Expert’s comment concerning Grand Rounds case entitled “Traumatic atlantoaxial rotatory fixation in an adult patient” by MA García-Pallero, et al. (Eur Spine J, 2017; DOI 10.1007/s00586-016-4916-3)
This interesting paper and literature review outline a rare cervical condition in adults of bilateral atlantoaxial rotational fixation (AARF) . Importantly, AARF can present to most spinal practitioners, irrespective of a surgical or conservative training or learning, as a common biomechanical condition, post-traffic accident torticollis. AARF is not an uncommon event in younger age-groups and even occurs in infants.
AARF in adults is, however, extremely rare, and the English medical literature describes very few cases .
Practitioners should be reminded that this condition is one of cervical instability and due to the anatomical site of injury one of the consequences thereof includes death.
The paper includes reviews of 16 previous cases from the English literature of AARF, categorised as Fielding type 1, with transverse and alar ligaments intact and a preserved atlantoaxial distance .
The paper also outlines the method of the high cervical trauma as well as treatment options, these being surgical reduction or reduction by the more conservative approach of cervical traction.
Interestingly, upon reviewing the non-English literature, a very relevant Polish publication  reports 3 cases of traumatic AARF in adults, as a result of head-on traffic accidents. The authors state that although the syndrome was a rare event in adults, the condition should be considered in the differential diagnosis of post-traumatic neck pain and limitation of movement, with or without evident torticollis. Furthermore, one patient had a 45-day delay in diagnosis and the authors correlated a delay in diagnosis to a poor outcome. Rigid cervical immobilisation occurred for 50–60 days in all three cases.
This Grand Round’s paper  describes the severe upper cervical injury of AARF after a traffic incident in a 28-year-old female. Although the patient sought immediate treatment at A&E, the AARF was only correctly diagnosed, after appropriate assessment, 1 week after the accident. This case clearly illustrates the difficulty in appropriate timeous diagnosis of AARF, even at a hospital setting. A clinical decision was decided upon to embark on conservative treatment. This consisted of progressive traction, 5 kg, over 24 h, during which time period reduction was achieved. Sixteen weeks of a rigid collar immobilisation followed. The post-procedure course was good, and the patient regained full cervical mobility with an improvement in cervical neck pain. An excellent clinical outcome was achieved at 4-year follow-up.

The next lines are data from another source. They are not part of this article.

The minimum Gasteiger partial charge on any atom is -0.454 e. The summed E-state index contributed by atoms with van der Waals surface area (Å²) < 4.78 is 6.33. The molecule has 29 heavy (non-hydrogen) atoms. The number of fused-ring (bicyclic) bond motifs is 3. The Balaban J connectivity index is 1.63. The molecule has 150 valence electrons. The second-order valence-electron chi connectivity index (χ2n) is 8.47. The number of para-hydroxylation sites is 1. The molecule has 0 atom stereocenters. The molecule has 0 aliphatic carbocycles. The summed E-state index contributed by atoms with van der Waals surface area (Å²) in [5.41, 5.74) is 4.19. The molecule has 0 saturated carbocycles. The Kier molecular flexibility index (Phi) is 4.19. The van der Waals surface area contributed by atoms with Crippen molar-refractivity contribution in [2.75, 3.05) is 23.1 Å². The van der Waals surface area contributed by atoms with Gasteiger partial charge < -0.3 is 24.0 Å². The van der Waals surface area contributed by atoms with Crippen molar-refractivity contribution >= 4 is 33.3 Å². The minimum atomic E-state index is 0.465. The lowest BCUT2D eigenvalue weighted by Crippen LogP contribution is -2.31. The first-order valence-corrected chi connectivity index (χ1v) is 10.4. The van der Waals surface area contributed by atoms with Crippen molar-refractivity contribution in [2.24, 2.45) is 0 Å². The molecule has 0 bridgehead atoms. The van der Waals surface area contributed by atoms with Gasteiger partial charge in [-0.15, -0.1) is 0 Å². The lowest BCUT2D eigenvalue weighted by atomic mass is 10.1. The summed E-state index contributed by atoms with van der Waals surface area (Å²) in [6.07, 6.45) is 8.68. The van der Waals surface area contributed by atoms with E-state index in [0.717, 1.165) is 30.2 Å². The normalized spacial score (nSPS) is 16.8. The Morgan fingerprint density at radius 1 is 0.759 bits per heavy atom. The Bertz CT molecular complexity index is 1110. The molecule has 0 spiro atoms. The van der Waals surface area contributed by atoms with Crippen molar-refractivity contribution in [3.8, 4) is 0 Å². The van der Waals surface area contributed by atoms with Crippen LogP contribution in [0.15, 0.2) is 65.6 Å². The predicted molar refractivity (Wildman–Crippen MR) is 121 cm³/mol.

This paper highlights the clinical judgement dilemma facing all clinicians, be they surgeons or conservative practitioners, whether to either embark upon a surgical interventional course or adopt a conservative approach. Whichever is decided upon, the probability exists, from the literature, of a poor outcome if there is a delayed diagnosis.
However, it must be kept in mind that the assessment and management dilemma of all patients remain the same for both the surgical and the conservative branches of spinal care. A judicious history and comprehensive physical examination, encompassing both “orthopaedic” and “neurological” assessment, followed by further investigations, were appropriate. In the described paper , the appropriate investigation routes were correctly followed. In contrast, the paper cited one case, a 44-year-old female who was diagnosed with AARF 180 days after injury , and in another cited study of 26 patients, the average time to the correct diagnosis of AARF was 15 months .